A twenty-five-day road trip beginning in Santiago, Chile and ending in Punta Arenas, Chile. Almost five thousand kilometres, countless hours of paved and unpaved roads, hundreds of millimetres of rain, strong Patagonian wind gusts, beaming sunshine, stunning sunsets, foggy skies and even a dusting of snow. We really did get it ALL!
The contrast in scenery as we crisscrossed through the Andes will never be forgotten. We sure had an adVANture and I hope these words and images share some of the highest memories and documents some of our unforgettable experiences.
SANTIAGO to PUCON / Picking up our van in Santiago, we hopped straight onto Ruta 5 and headed south west to the well-known beach town of Pichilemu. Here you will find streets lined with timber shacks, surfers itching to jump on some epic left handers, beautiful sunsets and eco-friendly food stores. I much preferred the little village near Punta Lobos. Here you will find trendy eats and the perfect spot to view the sunset. After two nights in the surfing capita of Chile, we followed the coast down south on Ruta 5 and then headed inland a little. After a bumpy final thirty kilometres, we arrived at the tranquil Parque Nacional Radal Siete Tazas. We spent two nights camping in front of a gorgeous stream and explored the extravagant waterfalls and ‘Seven Cups’. Following our days here, we had a few unfortunate mechanical mishaps (it wouldn’t be an adVANture without them) and spent a night in Temuco and a few nights in Copec carparks to get back on track. Not to mention the hour where we sat higher than fellow commuters in our van, whilst being towed along Ruta 5, a moment we will never forget. To fetch our new van, we busted down to Puerto Varas and spent an afternoon winding through the beautiful lakes and back up to the quaint village of Pucon. From here, we entered the Parque Nacional Huerquehue and completed the Los Lagos hike. Surrounded by enormous trees, crossing the greenest and bluest of lakes and viewing Volcano Villarrica whilst trekking made for an amazing ten kilometre day hike. Let’s just say the scenery overload had well and truly begun!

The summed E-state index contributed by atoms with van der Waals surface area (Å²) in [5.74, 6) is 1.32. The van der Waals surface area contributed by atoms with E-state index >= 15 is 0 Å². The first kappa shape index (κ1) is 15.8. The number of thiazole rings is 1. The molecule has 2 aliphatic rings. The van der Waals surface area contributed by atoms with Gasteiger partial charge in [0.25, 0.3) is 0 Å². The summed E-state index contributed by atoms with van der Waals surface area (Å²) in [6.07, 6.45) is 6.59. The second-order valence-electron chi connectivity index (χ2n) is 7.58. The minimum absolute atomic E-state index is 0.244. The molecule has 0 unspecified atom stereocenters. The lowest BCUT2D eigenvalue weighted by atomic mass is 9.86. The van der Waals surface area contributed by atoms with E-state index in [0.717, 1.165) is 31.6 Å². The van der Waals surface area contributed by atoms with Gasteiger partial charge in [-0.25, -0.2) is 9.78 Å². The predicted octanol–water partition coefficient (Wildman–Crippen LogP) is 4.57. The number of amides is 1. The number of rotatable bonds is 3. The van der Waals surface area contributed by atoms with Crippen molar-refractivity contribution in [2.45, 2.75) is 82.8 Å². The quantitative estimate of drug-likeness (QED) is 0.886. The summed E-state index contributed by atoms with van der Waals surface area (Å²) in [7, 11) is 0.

SAN MARTIN to BARILOCHE / After crossing the Andes into Argentina, we began our decent to San Martin de los Andes. Streets lines with German inspired coffee shops, it was the perfect spot to escape some rainy weather and hope for a sunny day to drive south to Bariloche. The sun was shining the following day and this day, without doubt, was one of our favourite driving days of the entire trip. Winding along lakes and lakes and lakes, back dropped by snow-capped mountains. If you are in Bariloche, please hire a car and do this drive! We stopped at least ten times on our drive to take in the scenery, some avocado toasties for lunch in front of a teal lake, absolute bliss! After driving through the town of Bariloche, we stopped at Matador Bahia Lopez, another amazing viewpoint. Coming from Australia, where the landscapes are so different, mountains and lakes make you feel like you’re a thousand miles away. Colonia Suzie is where we set up camp for a few days, however we didn’t have much luck with the rain here. It pretty much didn’t stop for three days straight so we were unable to do any hiking, just drinking red wine and lots of comfort food with some new friends. From Bariloche, we headed further south to cross the border back into Chile.